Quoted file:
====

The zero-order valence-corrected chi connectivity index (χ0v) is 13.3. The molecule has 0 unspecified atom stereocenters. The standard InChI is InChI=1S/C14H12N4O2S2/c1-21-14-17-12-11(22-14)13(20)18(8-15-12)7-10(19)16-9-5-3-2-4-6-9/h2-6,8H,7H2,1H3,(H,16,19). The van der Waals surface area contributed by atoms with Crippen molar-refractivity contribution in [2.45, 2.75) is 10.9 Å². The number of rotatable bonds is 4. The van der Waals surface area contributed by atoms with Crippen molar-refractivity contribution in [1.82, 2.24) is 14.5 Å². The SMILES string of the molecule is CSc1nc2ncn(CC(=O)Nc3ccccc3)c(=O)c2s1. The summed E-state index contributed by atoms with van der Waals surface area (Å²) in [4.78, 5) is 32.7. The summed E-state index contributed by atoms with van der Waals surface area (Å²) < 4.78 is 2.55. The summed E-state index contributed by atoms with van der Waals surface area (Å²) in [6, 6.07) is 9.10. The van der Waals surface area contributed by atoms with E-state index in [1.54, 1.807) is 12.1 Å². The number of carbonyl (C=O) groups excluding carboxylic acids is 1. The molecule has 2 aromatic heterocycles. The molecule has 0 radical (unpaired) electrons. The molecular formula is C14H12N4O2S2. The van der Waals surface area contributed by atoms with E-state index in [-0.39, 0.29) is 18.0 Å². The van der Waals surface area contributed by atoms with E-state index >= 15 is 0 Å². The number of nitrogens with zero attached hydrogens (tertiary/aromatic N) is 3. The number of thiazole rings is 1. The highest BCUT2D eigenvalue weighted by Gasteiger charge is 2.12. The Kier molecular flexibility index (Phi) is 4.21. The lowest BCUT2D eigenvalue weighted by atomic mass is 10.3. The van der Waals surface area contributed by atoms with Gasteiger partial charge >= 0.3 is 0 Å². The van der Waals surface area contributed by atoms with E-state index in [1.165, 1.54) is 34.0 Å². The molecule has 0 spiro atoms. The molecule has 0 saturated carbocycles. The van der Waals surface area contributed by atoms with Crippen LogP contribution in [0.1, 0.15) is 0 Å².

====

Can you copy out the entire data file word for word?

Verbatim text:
The zero-order valence-corrected chi connectivity index (χ0v) is 13.3. The molecule has 0 unspecified atom stereocenters. The standard InChI is InChI=1S/C14H12N4O2S2/c1-21-14-17-12-11(22-14)13(20)18(8-15-12)7-10(19)16-9-5-3-2-4-6-9/h2-6,8H,7H2,1H3,(H,16,19). The van der Waals surface area contributed by atoms with Crippen molar-refractivity contribution in [2.45, 2.75) is 10.9 Å². The number of rotatable bonds is 4. The van der Waals surface area contributed by atoms with Crippen molar-refractivity contribution in [1.82, 2.24) is 14.5 Å². The SMILES string of the molecule is CSc1nc2ncn(CC(=O)Nc3ccccc3)c(=O)c2s1. The summed E-state index contributed by atoms with van der Waals surface area (Å²) in [4.78, 5) is 32.7. The summed E-state index contributed by atoms with van der Waals surface area (Å²) < 4.78 is 2.55. The summed E-state index contributed by atoms with van der Waals surface area (Å²) in [6, 6.07) is 9.10. The van der Waals surface area contributed by atoms with E-state index in [1.54, 1.807) is 12.1 Å². The number of carbonyl (C=O) groups excluding carboxylic acids is 1. The molecule has 2 aromatic heterocycles. The molecule has 0 radical (unpaired) electrons. The molecular formula is C14H12N4O2S2. The van der Waals surface area contributed by atoms with E-state index in [-0.39, 0.29) is 18.0 Å². The van der Waals surface area contributed by atoms with E-state index >= 15 is 0 Å². The number of nitrogens with zero attached hydrogens (tertiary/aromatic N) is 3. The number of thiazole rings is 1. The highest BCUT2D eigenvalue weighted by Gasteiger charge is 2.12. The Kier molecular flexibility index (Phi) is 4.21. The lowest BCUT2D eigenvalue weighted by atomic mass is 10.3. The van der Waals surface area contributed by atoms with Gasteiger partial charge >= 0.3 is 0 Å². The van der Waals surface area contributed by atoms with E-state index in [1.165, 1.54) is 34.0 Å². The molecule has 0 spiro atoms. The molecule has 0 saturated carbocycles. The van der Waals surface area contributed by atoms with Crippen LogP contribution in [0.1, 0.15) is 0 Å².